There may still be people living in arctic areas who wouldn't survive without killing fish or seal. But does this mean that humans, as such, need to eat meat to survive? Of course not, becuase this is only true for for some humans - and until they move to another area.

    ....which is why this should be relevant for your question too:
    http://www.physicsforums.com/showthread.php?t=533284 :
    Can an ice age occur overnight?
    That depends on what you mean by "overnight". To a climatologist or geologist, the answer is "yes". They just have a different concept of what overnight means than do the rest of us. To a geologist, "overnight" means hundreds of thousands of years. Thousands of years is not just overnight to a geologist, it is a blink of the eye. Climatologists have learned that the climate can sometimes switch modes "overnight" -- where overnight means several years to a century or more.
    In other words: If an ice age takes from years to centuries or a lot more to manifest, most of our ancestors would probably have been able to move to warmer climates if they believed that the climate was warmer in other parts of the planet (and if the climate actually was warmer in other areas... unless. of course, they weren't already living on a a fish/meat based diet (even if they didn't need it) and therefore felt no reason to escape. But - if they could move to to a warmer over a period of some years, and didn't, the 'suggestion' from Francione, the non-anthropologist, would be right.

    Another possibility: Maybe Francione was thinking about the evolution of the human body only, as in "the human body has never been needing meat to survive as long as a good variety of plants were available", and sort of subconsciously took it for granted that if no plants were available, one obviously couldn't live on plants and therefore would need to eat something else to survive. In that way, the answer would reflect his "suggestion" about human physiology and nutritional needs only during our ancestors time line (those of our ancestors that would be defined as humans), and not be related to ice age/extreme volcanism/those infamous desert islands with meat but no plants (!) at all... ;-)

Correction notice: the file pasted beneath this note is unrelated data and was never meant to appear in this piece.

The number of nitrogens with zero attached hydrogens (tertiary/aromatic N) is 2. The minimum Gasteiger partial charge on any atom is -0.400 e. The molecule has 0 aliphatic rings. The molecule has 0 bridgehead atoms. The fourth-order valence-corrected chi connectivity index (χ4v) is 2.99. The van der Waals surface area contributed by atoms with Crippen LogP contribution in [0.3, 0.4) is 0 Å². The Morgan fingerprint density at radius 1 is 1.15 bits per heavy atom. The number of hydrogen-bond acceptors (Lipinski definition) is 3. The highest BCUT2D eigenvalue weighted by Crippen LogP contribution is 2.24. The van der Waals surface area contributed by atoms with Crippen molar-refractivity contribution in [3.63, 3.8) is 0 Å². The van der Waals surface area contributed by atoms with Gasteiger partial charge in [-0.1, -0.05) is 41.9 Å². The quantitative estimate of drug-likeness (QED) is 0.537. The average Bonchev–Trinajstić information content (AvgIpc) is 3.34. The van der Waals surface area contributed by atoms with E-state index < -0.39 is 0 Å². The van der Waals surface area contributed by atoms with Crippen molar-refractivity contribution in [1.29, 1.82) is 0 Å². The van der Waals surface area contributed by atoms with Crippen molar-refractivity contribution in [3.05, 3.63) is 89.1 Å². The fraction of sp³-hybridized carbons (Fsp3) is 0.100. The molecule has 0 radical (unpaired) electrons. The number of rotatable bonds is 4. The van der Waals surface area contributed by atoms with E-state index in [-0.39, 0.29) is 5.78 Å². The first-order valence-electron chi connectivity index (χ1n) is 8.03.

(I'll move the part about this topic over the the Human Evolution subforum soon.)



    I will not eat anything that walks, swims, flies, runs, skips, hops or crawls.

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    Ex-admin Korn's Avatar
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    Default Re: Welfarism, Abolitionism and Francione

    Hi,
    I've been in touch with Gary Francione today, exchanged a few emails, and he just wrote that I could post the following from him:


    On May 12, I spoke at the Brooklyn Food Conference. In the afternoon session, I was asked about whether evolution influenced my views on speciesism (that is, whether my views about the morality of animal exploitation were influenced by the fact that animal exploitation had served some adaptive role in human evolution). I responded that I am not an anthropologist and did not feel qualified to discuss this issue from that point of view. I did, however, say that, as a moral philosopher, I had concerns in that it has, for example, long been argued that there is "natural" superiority of whites, or of men, because "evolution" has selected those groups as dominant. It has also been argued that homosexuality is "unnatural" from an evolutionary point of view. For many reasons, I reject that argument completely in the context of race and sex or sexual orientation; I also reject it completely in the context of speciesism.